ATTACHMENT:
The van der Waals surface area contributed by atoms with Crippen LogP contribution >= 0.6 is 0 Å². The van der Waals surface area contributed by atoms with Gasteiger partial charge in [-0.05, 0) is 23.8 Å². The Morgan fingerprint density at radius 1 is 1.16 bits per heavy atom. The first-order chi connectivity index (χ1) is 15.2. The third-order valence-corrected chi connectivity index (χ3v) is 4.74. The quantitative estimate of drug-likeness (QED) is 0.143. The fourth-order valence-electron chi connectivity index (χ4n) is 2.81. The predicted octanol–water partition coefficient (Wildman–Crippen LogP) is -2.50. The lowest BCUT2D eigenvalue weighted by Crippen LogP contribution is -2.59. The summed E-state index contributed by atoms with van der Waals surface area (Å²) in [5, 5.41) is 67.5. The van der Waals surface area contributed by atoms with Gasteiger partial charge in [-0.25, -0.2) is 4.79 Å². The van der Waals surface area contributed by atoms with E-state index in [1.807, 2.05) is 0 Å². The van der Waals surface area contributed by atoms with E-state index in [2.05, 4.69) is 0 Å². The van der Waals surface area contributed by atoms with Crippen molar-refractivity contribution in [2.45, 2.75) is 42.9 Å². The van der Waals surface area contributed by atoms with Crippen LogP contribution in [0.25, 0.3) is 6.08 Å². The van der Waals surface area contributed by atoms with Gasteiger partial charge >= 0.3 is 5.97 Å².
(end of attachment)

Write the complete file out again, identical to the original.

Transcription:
The van der Waals surface area contributed by atoms with Crippen LogP contribution >= 0.6 is 0 Å². The van der Waals surface area contributed by atoms with Gasteiger partial charge in [-0.05, 0) is 23.8 Å². The Morgan fingerprint density at radius 1 is 1.16 bits per heavy atom. The first-order chi connectivity index (χ1) is 15.2. The third-order valence-corrected chi connectivity index (χ3v) is 4.74. The quantitative estimate of drug-likeness (QED) is 0.143. The fourth-order valence-electron chi connectivity index (χ4n) is 2.81. The predicted octanol–water partition coefficient (Wildman–Crippen LogP) is -2.50. The lowest BCUT2D eigenvalue weighted by Crippen LogP contribution is -2.59. The summed E-state index contributed by atoms with van der Waals surface area (Å²) in [5, 5.41) is 67.5. The van der Waals surface area contributed by atoms with Gasteiger partial charge in [-0.25, -0.2) is 4.79 Å². The van der Waals surface area contributed by atoms with E-state index in [1.807, 2.05) is 0 Å². The van der Waals surface area contributed by atoms with E-state index in [2.05, 4.69) is 0 Å². The van der Waals surface area contributed by atoms with Crippen molar-refractivity contribution in [2.45, 2.75) is 42.9 Å². The van der Waals surface area contributed by atoms with Crippen LogP contribution in [0.25, 0.3) is 6.08 Å². The van der Waals surface area contributed by atoms with Gasteiger partial charge >= 0.3 is 5.97 Å².